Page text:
the inversive invariant and i-lines

We show how the inversive cross-ratio can be used to characterize i-lines
and i-segments. Some of our results can be interpreted as familiar theorems
of euclidean geometry.

Theorem II2
(1) The points A,B,C,D lie on an i-line if and only if (A,B,C,D) is real,
(2) The points C,D lie on the same i-segment AB if and only if (A,B,C,D) > 0.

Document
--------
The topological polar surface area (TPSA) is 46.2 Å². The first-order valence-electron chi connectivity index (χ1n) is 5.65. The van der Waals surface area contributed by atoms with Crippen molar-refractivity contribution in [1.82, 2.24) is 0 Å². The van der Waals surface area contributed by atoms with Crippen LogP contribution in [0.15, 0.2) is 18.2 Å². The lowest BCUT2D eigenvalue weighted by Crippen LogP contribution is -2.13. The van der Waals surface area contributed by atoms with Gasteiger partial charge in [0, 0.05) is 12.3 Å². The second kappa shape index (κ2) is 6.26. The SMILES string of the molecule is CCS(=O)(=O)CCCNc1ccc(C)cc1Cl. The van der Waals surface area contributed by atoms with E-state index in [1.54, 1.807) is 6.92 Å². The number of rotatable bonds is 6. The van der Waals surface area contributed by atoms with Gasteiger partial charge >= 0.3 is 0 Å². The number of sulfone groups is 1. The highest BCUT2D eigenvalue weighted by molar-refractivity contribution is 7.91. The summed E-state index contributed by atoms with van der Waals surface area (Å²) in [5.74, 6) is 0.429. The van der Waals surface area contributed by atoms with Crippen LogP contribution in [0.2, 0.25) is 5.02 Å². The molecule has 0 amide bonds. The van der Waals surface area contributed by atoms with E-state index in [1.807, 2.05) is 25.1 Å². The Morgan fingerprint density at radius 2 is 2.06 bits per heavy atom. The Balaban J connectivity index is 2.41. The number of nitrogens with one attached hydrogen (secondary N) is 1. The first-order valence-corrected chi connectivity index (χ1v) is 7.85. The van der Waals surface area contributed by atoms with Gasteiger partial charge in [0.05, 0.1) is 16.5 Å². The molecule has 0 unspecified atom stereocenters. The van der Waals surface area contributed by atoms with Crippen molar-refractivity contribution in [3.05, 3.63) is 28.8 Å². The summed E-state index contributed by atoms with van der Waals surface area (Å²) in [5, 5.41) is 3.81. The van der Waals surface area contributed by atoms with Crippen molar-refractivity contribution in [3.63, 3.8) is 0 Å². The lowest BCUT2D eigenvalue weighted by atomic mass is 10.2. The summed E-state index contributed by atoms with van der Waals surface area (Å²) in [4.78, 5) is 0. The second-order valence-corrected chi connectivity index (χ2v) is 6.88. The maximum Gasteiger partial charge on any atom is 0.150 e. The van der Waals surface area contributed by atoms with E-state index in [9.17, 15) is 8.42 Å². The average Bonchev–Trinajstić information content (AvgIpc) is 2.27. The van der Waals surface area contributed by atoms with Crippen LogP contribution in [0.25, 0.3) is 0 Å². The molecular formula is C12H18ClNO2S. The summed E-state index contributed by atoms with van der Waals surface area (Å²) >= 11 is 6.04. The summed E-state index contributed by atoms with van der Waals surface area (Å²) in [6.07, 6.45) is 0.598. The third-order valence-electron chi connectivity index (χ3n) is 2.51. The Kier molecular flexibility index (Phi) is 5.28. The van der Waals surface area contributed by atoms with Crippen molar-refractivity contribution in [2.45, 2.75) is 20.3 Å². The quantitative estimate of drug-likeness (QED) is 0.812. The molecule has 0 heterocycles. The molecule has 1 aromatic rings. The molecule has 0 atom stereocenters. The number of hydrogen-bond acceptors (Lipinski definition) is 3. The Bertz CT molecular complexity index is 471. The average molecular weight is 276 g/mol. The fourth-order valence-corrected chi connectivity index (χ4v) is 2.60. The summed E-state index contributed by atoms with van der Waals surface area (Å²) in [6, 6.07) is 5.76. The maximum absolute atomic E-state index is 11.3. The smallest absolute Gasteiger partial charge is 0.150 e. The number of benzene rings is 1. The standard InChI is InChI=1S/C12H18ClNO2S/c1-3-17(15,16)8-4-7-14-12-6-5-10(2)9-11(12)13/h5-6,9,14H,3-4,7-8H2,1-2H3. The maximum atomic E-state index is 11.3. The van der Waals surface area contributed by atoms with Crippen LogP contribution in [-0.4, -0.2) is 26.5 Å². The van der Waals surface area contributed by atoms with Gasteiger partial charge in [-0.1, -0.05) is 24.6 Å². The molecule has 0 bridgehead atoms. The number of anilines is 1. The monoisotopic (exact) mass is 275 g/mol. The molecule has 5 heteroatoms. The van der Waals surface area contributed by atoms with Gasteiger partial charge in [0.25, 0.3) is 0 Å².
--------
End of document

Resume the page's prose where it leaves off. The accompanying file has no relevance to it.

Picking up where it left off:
To understand some of the interpretations, we consider first ratios of the form (u-z)/v-z) for complex numbers u,v and z. Let U,V,Z be the points with complex coordinates u,v,z. Then u-z = r.exp(iα), where r = |UZ|, and α is as shown. and  v-z = s.exp(iβ), where s = |VZ|, and β is as shown. Thus, (u-z)/(v-z) = (r/s).exp(i(α-β), so that the modulus of (u-z)/(v-z) is the ratio |UZ|/|VZ|, and the argument of (u-z)/(v-z) is the signed angle VZU. Now (U,V,Z,W) = ((u-z)/(v-z))/((u-w)/(v-w)), so a determination of the argument of the cross-ratio is the difference of the signed angles VZU and VWU. We are now in a position to prove two of euclid's theorems: Theorem A Suppose that C,D are points not on the line AB. Then the points C and D lie on the same arc AB of a circle if and only if the signed angles BCA and BDA are equal. This is just a thinly disguised version of Theorem II2(2). Since C is not on AB, the i-line through A,B and C must be a circle. The cross-ratio is positive if and only if its argument is zero. By the remarks just before the theorem, this is equivalent to the signed angles being equal. Theorem B The vertices of a convex quadrilateral ACBD lie on a circle if and only if the unsigned angles BCA and BDA add to π. Again, this comes quickly from Theorem II2. Since the quadrilateral is convex, the vertices would have to lie on opposite arcs of a circle. From (1) and (2), this happens if and only if (A,B,C,D) is negative. Thus, the argument of the cross-ratio must be ±π. Let the unsigned angles be α =